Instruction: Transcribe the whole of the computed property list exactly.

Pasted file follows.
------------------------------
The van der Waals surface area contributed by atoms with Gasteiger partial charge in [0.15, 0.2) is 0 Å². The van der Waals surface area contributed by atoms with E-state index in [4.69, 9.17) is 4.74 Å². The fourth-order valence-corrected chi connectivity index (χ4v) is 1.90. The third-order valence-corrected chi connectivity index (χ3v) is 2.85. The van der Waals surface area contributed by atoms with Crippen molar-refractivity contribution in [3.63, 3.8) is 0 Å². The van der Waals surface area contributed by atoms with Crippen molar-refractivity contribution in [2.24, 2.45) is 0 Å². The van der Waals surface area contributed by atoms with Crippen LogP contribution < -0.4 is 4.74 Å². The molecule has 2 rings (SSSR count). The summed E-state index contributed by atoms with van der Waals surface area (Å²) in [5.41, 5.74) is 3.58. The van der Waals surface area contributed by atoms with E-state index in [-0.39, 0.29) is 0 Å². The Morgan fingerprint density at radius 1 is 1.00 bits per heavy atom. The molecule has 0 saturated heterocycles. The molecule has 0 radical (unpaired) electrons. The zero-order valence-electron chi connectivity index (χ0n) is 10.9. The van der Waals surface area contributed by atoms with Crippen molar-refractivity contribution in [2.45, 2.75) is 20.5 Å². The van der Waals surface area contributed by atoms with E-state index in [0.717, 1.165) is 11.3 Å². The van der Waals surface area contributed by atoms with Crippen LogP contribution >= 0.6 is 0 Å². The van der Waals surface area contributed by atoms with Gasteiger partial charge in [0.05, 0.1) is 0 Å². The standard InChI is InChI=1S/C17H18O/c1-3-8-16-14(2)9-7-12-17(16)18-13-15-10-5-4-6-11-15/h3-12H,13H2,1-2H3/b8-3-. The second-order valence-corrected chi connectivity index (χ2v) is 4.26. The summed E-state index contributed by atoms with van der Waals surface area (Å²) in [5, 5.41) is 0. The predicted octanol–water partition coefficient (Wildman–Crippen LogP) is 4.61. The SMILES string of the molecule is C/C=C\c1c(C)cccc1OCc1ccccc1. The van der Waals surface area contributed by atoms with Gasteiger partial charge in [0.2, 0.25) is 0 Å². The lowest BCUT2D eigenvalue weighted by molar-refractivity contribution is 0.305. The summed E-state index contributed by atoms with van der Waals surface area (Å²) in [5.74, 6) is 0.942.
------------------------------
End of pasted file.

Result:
The van der Waals surface area contributed by atoms with Gasteiger partial charge in [0.15, 0.2) is 0 Å². The van der Waals surface area contributed by atoms with E-state index in [4.69, 9.17) is 4.74 Å². The fourth-order valence-corrected chi connectivity index (χ4v) is 1.90. The third-order valence-corrected chi connectivity index (χ3v) is 2.85. The van der Waals surface area contributed by atoms with Crippen molar-refractivity contribution in [3.63, 3.8) is 0 Å². The van der Waals surface area contributed by atoms with Crippen molar-refractivity contribution in [2.24, 2.45) is 0 Å². The van der Waals surface area contributed by atoms with Crippen LogP contribution < -0.4 is 4.74 Å². The molecule has 2 rings (SSSR count). The summed E-state index contributed by atoms with van der Waals surface area (Å²) in [5.41, 5.74) is 3.58. The van der Waals surface area contributed by atoms with E-state index in [-0.39, 0.29) is 0 Å². The Morgan fingerprint density at radius 1 is 1.00 bits per heavy atom. The molecule has 0 saturated heterocycles. The molecule has 0 radical (unpaired) electrons. The zero-order valence-electron chi connectivity index (χ0n) is 10.9. The van der Waals surface area contributed by atoms with Crippen molar-refractivity contribution in [2.45, 2.75) is 20.5 Å². The van der Waals surface area contributed by atoms with E-state index in [0.717, 1.165) is 11.3 Å². The van der Waals surface area contributed by atoms with Crippen LogP contribution >= 0.6 is 0 Å². The van der Waals surface area contributed by atoms with Gasteiger partial charge in [0.05, 0.1) is 0 Å². The standard InChI is InChI=1S/C17H18O/c1-3-8-16-14(2)9-7-12-17(16)18-13-15-10-5-4-6-11-15/h3-12H,13H2,1-2H3/b8-3-. The second-order valence-corrected chi connectivity index (χ2v) is 4.26. The summed E-state index contributed by atoms with van der Waals surface area (Å²) in [5, 5.41) is 0. The predicted octanol–water partition coefficient (Wildman–Crippen LogP) is 4.61. The SMILES string of the molecule is C/C=C\c1c(C)cccc1OCc1ccccc1. The van der Waals surface area contributed by atoms with Gasteiger partial charge in [0.2, 0.25) is 0 Å². The lowest BCUT2D eigenvalue weighted by molar-refractivity contribution is 0.305. The summed E-state index contributed by atoms with van der Waals surface area (Å²) in [5.74, 6) is 0.942.